1031 Exchange

Investor Read

A 1031 Exchange, also called a Starker Exchange, is a powerful tax-deferment strategy used by some of the most financially successful investors. This is, perhaps, even truer in 2017, where prices in many U.S. cities have surpassed the “bubble levels” of a decade year ago. Because of this, many real estate investors think that 2017 is the optimal time to exchange properties in expensive markets for cash-flow properties across the country.

The term 1031 Exchange (aka a“Starker exchange” or a “Like-Kind exchange”) is defined under section 1031 of the IRS Code. (1) To put it simply, a 1031 exchange allows an investor to “defer” paying capital gains taxes on an investment property when it is sold, as long another “like-kind property” is purchased with the profit gained by the sale of the first property.

An A1031 exchange can allow a real estate investor to shift the focus of their investing without incurring the tax liability. For example, perhaps you are investing in properties that are low-income and thus high-maintenance. You could exchange the high-maintenance investment for a low-maintenance investment without needing to pay a significant amount of taxes. Or perhaps you want to move your investments from one location to another without the IRS knocking. A 1031 makes this possible.  

What 1031 Exchange rules must I follow?

To qualify as a 1031 exchange, the property being sold and the property being acquired must be “like-kind.” This is a very broad term, meaning that both of the properties must be “the same nature or character, even if they differ in grade or quality.” In other words, you can’t exchange farming equipment for an apartment building, because they’re not the same asset. In terms of real estate, you can exchange almost any type of property, as long as it’s not personal property.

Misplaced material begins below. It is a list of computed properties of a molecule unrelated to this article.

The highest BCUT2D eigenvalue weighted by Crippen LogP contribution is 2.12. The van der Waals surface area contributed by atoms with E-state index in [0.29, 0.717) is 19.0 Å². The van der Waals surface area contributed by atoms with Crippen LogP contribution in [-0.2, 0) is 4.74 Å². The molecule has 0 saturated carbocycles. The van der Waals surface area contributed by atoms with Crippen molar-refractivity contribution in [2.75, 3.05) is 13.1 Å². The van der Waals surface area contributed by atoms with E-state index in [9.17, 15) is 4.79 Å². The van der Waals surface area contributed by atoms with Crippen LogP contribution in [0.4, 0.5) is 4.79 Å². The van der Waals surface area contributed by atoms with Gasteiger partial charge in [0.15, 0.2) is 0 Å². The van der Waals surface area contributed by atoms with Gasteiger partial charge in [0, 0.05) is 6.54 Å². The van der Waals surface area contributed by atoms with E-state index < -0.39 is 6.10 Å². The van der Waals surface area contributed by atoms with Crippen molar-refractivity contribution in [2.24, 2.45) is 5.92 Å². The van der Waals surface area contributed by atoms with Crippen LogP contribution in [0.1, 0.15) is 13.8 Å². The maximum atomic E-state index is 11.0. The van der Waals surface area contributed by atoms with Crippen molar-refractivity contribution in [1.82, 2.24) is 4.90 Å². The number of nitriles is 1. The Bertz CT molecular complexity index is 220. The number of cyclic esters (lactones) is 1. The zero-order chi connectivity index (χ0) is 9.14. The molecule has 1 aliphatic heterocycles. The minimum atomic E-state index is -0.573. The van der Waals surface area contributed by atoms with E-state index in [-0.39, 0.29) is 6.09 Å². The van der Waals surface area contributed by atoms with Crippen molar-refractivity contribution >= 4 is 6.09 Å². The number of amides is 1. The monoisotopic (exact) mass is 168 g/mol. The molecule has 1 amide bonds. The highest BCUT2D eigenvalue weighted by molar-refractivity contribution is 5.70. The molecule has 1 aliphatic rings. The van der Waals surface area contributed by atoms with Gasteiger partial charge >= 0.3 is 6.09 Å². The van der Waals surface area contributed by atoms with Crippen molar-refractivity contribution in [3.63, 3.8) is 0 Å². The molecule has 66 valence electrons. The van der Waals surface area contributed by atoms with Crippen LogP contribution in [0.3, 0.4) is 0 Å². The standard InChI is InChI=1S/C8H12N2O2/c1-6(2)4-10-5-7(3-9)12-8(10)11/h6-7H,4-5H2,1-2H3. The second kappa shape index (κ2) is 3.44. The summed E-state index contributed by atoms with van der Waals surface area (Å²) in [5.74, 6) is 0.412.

Rule 1: Like-Kind Property

Exchanging an apartment building for a duplex would be allowed.
Exchanging a single family rental property for a commercial office building would be allowed
Exchanging a rental property or vacation rental for a restaurant space would be allowed. 

Rule 2: Investment or Business Property Only

A 1031 exchange is only applicable for Investment or business property, not personal property. In other words, you can’t swap one primary residence for another. 

For example:
If you moved from California to Georgia, you could not exchange your primary residence in California for another primary residence in Georgia.
If you were to get married and move into the home of your partner, you could note exchange your current primary residence for a vacation property.If you were to own a single-family rental property in Idaho, you could exchange it for a commercial rental property in Texas. 

Rule 3: Greater or Equal Value

In order to completely avoid paying any taxes upon the sale of your property, the IRS requires the net market value and equity of the property purchased must be the same as, or greater than the property sold. Otherwise, you will not be able to defer 100% of the tax.
For example, let’s say you have a property worth $2,000,000, and a mortgage of $500,000. To receive the full benefit of the 1031 exchange, the new property (or properties) you purchase need to have a net worth of at least 2 million dollars, and you’ll have to carry over at least a $500,000 mortgage. It’s important to note that the $2,000,000+ value, and $500,000 mortgage, can go towards one apartment building or three different properties with a total value of $2,000,000+. (FYI: Acquisition costs, such as inspections and broker fees also apply toward the total cost of the new property.) 

Rule 4: Must Not Receive “Boot”

A Taxpayer Must Not Receive “Boot” from an exchange in order for a Section 1031 exchange to be completely tax-free. Any boot received is taxable to the extent of gain realized on the exchange. In other words, you can carry out a partial 1031 exchange, in which the new property is of lesser value, but this will not be 100% tax-free. The difference is called “Boot,” which is the amount you will have to pay capital gains taxes on. This option is completely okay and often used when a seller wants to make some cash and is willing to pay some taxes to do so.
An example of this would be if your original property is sold for $2,000,000 and the property you wish to exchange under section 1031 is worth $1,500,000, you would need to pay the normal capital gains tax on the $500,000 “boot”.

The information explained here was obtained from the Real wealth Network. There are many different companies that deal with 1031 Exchanges. For more information email or call us today so that we can answer any questions you may have.